How to Easily Make a Proper Cup of Tea

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Making a perfect pot of tea is all in the details. Learn the proper way to make tea with my step-by-step instructions.

Pouring tea into a cup with a strainer.

A Proper Cup of Tea

As a certified Tea Sommelier, I’ve learned that when it comes to making a proper cup of tea, it’s all in the details.

All you need to do to make a cup of tea is hot water and tea. But if you want to make a proper cup of tea, there are a couple of extra steps you should take. It’ll elevate your tea experience and make your tea taste better!

What You’ll Need

Steps to Make Tea

6 photos showing steps to make tea.

Here’s a quick overview of the steps to make tea properly. For full instructions to make black tea, scroll down to see the recipe.

  1. Boil water.
    Different types of tea require different water temperature to brew. Check the tea packaging to see the recommended water temperature.
  2. Warm up teapot.
    This step is a detail that takes your tea to the next level and almost no one does it. But they should. Take some of the boiled water and fill half the teapot and give it a few swirls then throw out the water. We’re warming the teapot so that when the hot water for tea goes in, the water temperature won’t drop too much.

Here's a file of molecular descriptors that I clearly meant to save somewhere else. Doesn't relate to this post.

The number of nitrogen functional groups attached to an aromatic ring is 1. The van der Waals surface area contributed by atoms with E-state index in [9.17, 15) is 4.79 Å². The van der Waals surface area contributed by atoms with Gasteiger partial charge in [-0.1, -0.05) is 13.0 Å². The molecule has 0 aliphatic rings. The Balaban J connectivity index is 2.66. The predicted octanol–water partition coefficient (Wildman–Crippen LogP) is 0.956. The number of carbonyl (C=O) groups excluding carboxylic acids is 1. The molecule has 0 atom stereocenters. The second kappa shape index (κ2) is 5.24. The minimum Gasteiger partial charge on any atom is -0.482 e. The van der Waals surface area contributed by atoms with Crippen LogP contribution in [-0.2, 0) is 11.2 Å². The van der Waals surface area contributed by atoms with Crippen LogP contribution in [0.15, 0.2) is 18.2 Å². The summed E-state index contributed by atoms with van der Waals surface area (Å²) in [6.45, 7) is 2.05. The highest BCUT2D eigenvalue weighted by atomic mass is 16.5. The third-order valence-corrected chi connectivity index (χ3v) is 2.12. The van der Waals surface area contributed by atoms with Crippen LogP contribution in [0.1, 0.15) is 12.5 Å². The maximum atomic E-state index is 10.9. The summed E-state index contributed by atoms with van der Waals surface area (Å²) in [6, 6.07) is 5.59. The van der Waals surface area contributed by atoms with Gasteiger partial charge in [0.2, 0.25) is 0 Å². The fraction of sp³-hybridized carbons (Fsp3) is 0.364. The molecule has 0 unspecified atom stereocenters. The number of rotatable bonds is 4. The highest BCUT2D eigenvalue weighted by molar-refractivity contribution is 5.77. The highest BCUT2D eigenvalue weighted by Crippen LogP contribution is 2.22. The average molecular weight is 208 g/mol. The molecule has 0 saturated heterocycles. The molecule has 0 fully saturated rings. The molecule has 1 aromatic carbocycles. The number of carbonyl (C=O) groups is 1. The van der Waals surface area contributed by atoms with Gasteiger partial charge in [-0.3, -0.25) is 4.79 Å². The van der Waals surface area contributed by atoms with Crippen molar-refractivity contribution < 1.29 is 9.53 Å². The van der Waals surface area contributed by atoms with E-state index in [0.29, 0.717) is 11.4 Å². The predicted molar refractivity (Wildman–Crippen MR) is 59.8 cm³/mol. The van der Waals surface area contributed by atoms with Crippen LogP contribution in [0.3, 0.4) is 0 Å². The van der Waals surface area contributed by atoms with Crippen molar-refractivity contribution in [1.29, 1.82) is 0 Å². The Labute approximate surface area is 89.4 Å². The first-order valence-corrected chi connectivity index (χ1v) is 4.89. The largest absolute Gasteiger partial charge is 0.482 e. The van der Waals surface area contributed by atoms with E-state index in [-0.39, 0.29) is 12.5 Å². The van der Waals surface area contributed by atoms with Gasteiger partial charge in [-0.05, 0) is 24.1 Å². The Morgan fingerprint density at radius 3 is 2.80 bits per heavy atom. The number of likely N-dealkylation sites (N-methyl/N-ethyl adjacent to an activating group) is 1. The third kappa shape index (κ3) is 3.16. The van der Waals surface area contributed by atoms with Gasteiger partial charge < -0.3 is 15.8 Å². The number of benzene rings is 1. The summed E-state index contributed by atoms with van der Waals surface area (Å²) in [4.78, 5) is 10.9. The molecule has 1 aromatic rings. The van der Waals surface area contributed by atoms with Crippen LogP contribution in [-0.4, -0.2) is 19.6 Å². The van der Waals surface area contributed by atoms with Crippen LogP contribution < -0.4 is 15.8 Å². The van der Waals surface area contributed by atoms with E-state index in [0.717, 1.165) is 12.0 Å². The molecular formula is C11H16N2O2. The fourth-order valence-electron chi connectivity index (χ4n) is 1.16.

3. Put tea into teapot and add hot water.
  4. Cover teapot and steep tea.
    Set the timer on your phone to steep it to the correct amount of time. The steep time is different for each kind of tea so check the tea package to see what is recommended. Usually it’s no more than 5 minutes.
  5. Strain tea solids and pour hot tea into tea cups.

If you want to have another cup, pour more hot water into the teapot (using the same tea leaves) and set the timer again. For the second steep, add 1-2 more minutes.

Tea Sommelier’s Tip: Don’t leave tea leaves sitting in water after the steep time since it makes the tea really bitter. To avoid this, use a tea infuser inside a teapot so that the tea leaves are separated from the water after the first pour or make just enough tea and pour out every last drop so there isn’t any water sitting in the teapot.

Notes & Tips

  • Use Filtered water
    Clean, filtered water won’t add any other taste to your tea.
  • Set the correct water temperature
    Water temperature is a little tricky. Some tea require just boiled water while other teas are a little more sensitive to hot water (especially green tea) so you’ll need to make sure the water temperature is correct. An electric kettle with temperature setting is key to making a proper cup.
  • Steep for the correct amount of time